How to remove silicone from countertops

Updated February 21, 2017

The reason silicone usually gets on a countertop is because it was used to caulk any adjacent joints, such as where the countertop meets a wall. Of all the caulks that are used to seal joints, silicone is considered the toughest to remove. Unfortunately, whether you are refinishing the countertop or removing excess caulk, you will have to remove the silicone to accomplish the task. Removing the silicone is a slow process that requires patience.

Scrape off as much silicone as you can with a plastic scraper. The tool you use to scrape off silicone largely depends on the material that was used to make your countertop. Since most countertops can easily be scratched, a plastic tool is better.

Pour rubbing alcohol or white spirit on the silicone. Let the alcohol or white spirit soak the silicone overnight.

Vigorously scrape off as much silicone as you can with without damaging the surface of the countertop. Grasp any looses pieces of the silicone with needle-nose pliers. Pull out as much silicone as you can with the pliers, loosening up the silicone as you go along with a plastic scraper.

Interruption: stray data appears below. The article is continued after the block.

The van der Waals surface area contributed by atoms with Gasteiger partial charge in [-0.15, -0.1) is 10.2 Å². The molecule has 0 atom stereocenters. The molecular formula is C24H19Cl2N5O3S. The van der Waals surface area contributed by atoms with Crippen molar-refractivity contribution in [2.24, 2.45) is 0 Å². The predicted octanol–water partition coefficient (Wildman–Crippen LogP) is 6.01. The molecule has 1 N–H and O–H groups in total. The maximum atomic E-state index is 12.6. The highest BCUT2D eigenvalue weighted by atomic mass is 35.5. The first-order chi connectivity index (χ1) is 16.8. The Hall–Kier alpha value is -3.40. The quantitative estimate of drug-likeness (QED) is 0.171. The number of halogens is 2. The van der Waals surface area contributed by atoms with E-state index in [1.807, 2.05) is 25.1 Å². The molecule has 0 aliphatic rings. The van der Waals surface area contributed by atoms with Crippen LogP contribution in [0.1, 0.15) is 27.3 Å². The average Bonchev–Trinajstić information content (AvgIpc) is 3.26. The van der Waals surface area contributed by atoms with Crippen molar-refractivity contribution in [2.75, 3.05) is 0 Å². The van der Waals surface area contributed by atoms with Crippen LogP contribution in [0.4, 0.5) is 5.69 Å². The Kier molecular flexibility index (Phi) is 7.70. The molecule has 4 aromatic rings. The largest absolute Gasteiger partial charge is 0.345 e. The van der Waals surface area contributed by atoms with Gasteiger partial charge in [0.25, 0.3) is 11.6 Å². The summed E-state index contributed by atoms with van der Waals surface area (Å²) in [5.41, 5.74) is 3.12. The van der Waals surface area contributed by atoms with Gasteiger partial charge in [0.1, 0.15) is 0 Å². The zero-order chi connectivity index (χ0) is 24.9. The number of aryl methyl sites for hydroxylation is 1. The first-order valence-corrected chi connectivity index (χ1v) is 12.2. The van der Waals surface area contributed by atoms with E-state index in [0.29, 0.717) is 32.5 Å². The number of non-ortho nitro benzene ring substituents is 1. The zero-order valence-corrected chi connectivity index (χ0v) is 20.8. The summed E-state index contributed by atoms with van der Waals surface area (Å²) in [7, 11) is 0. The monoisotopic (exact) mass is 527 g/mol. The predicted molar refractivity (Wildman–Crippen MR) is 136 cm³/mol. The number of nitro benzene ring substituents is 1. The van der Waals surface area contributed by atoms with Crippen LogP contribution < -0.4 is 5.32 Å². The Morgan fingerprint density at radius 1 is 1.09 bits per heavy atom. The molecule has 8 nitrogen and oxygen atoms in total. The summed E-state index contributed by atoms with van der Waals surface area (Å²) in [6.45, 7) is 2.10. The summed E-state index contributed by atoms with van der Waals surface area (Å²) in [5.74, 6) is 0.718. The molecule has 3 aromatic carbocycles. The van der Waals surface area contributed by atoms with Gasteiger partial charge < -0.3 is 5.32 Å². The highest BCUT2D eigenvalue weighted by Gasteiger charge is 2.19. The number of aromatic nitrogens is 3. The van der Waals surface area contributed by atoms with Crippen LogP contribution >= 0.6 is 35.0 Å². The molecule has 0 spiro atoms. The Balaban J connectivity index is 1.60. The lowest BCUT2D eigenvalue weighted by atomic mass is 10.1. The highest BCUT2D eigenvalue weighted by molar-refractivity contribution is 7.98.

Apply a commercial caulk-removing product to the silicone.

Allow the caulk remover to soak and soften the silicone for the time recommended on its instructions.

Cut a slice in the silicone caulk with a utility knife.

Remove the silicone in accordance with the instructions listed in Step 3.

Clean the area where the silicone was removed with a household cleaner that does not contain ammonia.


Rubbing alcohol or white spirit take longer to work than a commercial caulk remover.


Wear gloves to avoid bare skin coming into contact with the silicone remover.

Things You'll Need

  • Plastic scraper
  • Rubbing alcohol
  • White spirit
  • Silicone caulk-removing product
  • Utility knife
  • Needle-nose pliers
  • Non-ammonia cleaner
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About the Author

John Smith is a writer with over 30 years experience. He has worked at a newspaper, various magazines and websites, and he has interests in a wide range of subjects including sports, politics and entertainment. Smith earned a bachelor's degree in history from the College of New Jersey.